This sentence appeared in a note to author Curtis Keim from an appreciative reader in South Africa. His book Mistaking Africa: Curiosities and Inventions of the American Mind is a a brilliant effort to help readers begin to un-learn the many misconceptions that folks in the United States have been feed about “Africa” ( the continent with 54 countries, over 1,000 languages , and 900 million people. ) The person who wrote this note felt that companies always portray Africa as one big zoo full of safari parks and curious people.
Often people will say: “Oh, I studied in Africa, I’m going to Africa for a month, or I use to work in Africa” and I think woah that must be exhausting, and then of course I ask what country (even though I will be the first to admit that I can’t always picture geographically the country they will reference). The point is to encourage folks to remember that we should be specific when speaking of this huge land mass.
Mistaking Africa would be the perfect summer reading companion if you are still looking for something. Especially since there are a lot of people in the Burlington area and in the Burlington School District that come from many different places in Africa. And also because negative images of Africa are pervasive in this world.
This book will be a great aid in exploring what you do on an individual level to acknowledge the diversity and complexity of the African continent in your social circles and in your classrooms. Don’t forget to check out the “Learning More” section where Keim provides books, websites, and journals to help folks join the “conversation” about Africa. (like http://www.pbs.org/wnet/africa/index.html)
So far my favorite chapter is on celebrities fascination with Africa in the “We Should Help Them” chapter.
Look at these alluring chapter titles!
Part One: Introduction
1. Changing Our Mind about Africa
2. How We Learn
Part Two: Evolutionism
3. The Origins of “Darkest Africa”
4. “Our Living Ancestors”: Twentieth-Century Evolutionism
5. Real Africa, Wise Africa
6. We Should Help Them
Part Three: Further Misperceptions
7. Cannibalism: No Accounting for Taste
8. Africans Live in Tribes, Don’t They?
9. Safari: Beyond Our Wildest Dreams
10. Africa in Images
Part Four: New Directions
11. Race and Culture: The Same and the Other
12. From Imagination to Dialogue
Appendix: Learning More
Also check out this great piece: “How to Write About Africa” by Binyavanga Wainaing in Granta: The Journal of New Writing.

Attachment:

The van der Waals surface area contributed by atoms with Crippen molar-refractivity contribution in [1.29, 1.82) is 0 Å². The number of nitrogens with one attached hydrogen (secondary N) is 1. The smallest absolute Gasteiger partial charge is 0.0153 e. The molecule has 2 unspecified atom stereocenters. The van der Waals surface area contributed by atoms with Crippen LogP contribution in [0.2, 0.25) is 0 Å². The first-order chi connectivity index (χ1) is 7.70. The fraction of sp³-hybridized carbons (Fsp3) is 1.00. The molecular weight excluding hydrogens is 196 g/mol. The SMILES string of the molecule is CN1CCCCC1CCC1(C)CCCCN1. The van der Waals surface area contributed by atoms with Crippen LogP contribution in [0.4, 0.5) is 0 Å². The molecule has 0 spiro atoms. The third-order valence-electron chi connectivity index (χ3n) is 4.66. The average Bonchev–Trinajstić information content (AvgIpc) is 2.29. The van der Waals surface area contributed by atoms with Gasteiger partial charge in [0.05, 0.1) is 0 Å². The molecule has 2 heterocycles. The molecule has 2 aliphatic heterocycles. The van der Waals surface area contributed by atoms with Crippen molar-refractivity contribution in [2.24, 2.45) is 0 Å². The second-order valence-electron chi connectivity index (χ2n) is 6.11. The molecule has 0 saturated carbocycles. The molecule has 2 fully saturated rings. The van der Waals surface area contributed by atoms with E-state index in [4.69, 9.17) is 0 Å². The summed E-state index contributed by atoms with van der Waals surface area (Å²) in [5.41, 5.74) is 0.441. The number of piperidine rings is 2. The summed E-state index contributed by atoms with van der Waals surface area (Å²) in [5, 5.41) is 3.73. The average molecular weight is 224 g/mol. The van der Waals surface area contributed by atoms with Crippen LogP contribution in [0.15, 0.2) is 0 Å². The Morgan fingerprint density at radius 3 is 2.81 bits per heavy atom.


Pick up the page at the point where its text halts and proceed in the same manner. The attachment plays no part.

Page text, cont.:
Here, Wainaing uses irony to point out how “Africa” is portrayed in the media and in the minds of people around the world. Wainaing prompts the questions: Where are the success stories? Why are they so hard to find? Here’s a sneak peek, in case you don’t get around to clicking on the link to read the full article.
“Never have a picture of a well-adjusted African on the cover of your book, or in it, unless that African has won the Nobel Prize. An AK-47, prominent ribs, naked breasts: use these. If you must include an African, make sure you get one in Masai or Zulu or Dogon dress.
In your text, treat Africa as if it were one country. It is hot and dusty with rolling grasslands and huge herds of animals and tall, thin people who are starving. Or it is hot and steamy with very short people who eat primates. Don’t get bogged down with precise descriptions. Africa is big: fifty-four countries, 900 million people who are too busy starving and dying and warring and emigrating to read your book. The continent is full of deserts, jungles, highlands, savannahs and many other things, but your reader doesn’t care about all that, so keep your descriptions romantic and evocative and unparticular.
Make sure you show how Africans have music and rhythm deep in their souls, and eat things no other humans eat. Do not mention rice and beef and wheat; monkey-brain is an African’s cuisine of choice, along with goat, snake, worms and grubs and all manner of game meat. Make sure you show that you are able to eat such food without flinching, and describe how you learn to enjoy it—because you care.
…Throughout the book, adopt a sotto voice, in conspiracy with the reader, and a sad I-expected-so-much tone. Establish early on that your liberalism is impeccable, and mention near the beginning how much you love Africa, how you fell in love with the place and can’t live without her. Africa is the only continent you can love—take advantage of this. If you are a man, thrust yourself into her warm virgin forests. If you are a woman, treat Africa as a man who wears a bush jacket and disappears off into the sunset. Africa is to be pitied, worshipped or dominated. Whichever angle you take, be sure to leave the strong impression that without your intervention and your important book, Africa is doomed.
As always, if you have ways in which you are positively painting the full picture of the continent of Africa please let us know!
Enjoy the summer reading~ do you have something we should be reading? Let us know by dropping a line in the comments section.